We’ve been through Peak District a few times now, but never really had the time to look around here. It was time for a visit.
Joe’s boots were full of mud when he came out of the cave. He is crazy about caves and had probably found holes into a larger system had it not been so incredibly muddy here. I must admit I don’t share quite the same enthusiasm for large cave expeditions yet. When we walked away from there we found a little stream close by to clean our boots before continuing up the hill.
Mom Tor awaited us, and the walk up there was pretty steep. We stopped to catch our breath while we gazed down at the Blue John Cavern, a mine where they have been digging for a semi-precious mineral they call Derbyshire Blue John.
After visiting the Lake District, Yorkshire Dales and Wales with its high mountains, it felt a bit strange to call this area the Peak District. It really reminds you more of the Moors in the south, with bare windswept hills.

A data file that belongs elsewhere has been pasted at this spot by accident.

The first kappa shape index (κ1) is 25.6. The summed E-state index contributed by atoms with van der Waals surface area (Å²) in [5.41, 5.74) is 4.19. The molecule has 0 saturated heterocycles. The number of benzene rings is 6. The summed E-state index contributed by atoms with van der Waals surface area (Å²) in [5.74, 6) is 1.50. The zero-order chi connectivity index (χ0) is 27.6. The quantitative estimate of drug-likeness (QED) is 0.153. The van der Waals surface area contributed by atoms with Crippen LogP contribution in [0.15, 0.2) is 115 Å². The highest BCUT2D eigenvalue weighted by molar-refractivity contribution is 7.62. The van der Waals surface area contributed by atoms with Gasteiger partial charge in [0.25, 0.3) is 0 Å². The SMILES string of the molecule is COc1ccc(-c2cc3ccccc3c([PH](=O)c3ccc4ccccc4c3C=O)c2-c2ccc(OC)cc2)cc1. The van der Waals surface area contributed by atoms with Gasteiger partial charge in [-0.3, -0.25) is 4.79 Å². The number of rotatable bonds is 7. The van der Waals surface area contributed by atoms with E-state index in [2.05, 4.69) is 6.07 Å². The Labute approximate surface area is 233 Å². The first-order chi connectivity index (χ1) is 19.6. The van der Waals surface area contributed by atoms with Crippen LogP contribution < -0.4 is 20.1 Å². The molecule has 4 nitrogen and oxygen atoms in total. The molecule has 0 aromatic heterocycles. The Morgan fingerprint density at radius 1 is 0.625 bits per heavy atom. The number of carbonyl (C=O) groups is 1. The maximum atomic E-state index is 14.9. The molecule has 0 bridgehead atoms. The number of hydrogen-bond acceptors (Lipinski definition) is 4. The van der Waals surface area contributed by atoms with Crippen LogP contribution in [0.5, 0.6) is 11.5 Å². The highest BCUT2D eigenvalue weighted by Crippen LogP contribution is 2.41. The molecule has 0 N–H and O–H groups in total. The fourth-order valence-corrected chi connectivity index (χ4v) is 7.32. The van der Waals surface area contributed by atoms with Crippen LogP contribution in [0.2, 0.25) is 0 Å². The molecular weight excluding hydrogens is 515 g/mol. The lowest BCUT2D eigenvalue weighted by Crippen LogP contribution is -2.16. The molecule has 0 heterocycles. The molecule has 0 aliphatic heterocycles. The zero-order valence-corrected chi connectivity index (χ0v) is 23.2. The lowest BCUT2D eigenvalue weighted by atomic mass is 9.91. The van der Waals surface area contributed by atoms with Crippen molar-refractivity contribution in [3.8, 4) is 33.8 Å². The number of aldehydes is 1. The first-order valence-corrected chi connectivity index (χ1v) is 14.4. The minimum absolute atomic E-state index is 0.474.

Soon we were at the top. Around the tor, here and there, were embedded graphics in the concrete, which resembled something we saw in South America.
It turned out that this was associated with the Celts who they believe once lived here, about 3,000 years ago.
Her at the top, we could see the path make its way through the national park from peak to peak. We looked at a peak that looked interestingly like the cone of a volcano and it made us curious. It seemed too far away to walk there and we did not feel like making an attempt. Later, when we drove close by, it didn’t look so impressive. A hike up there would have been nice though, just for the view.
It was chilly in the evenings now and we shivered as we crawled into our sleeping bags for the night. We decided to head south now.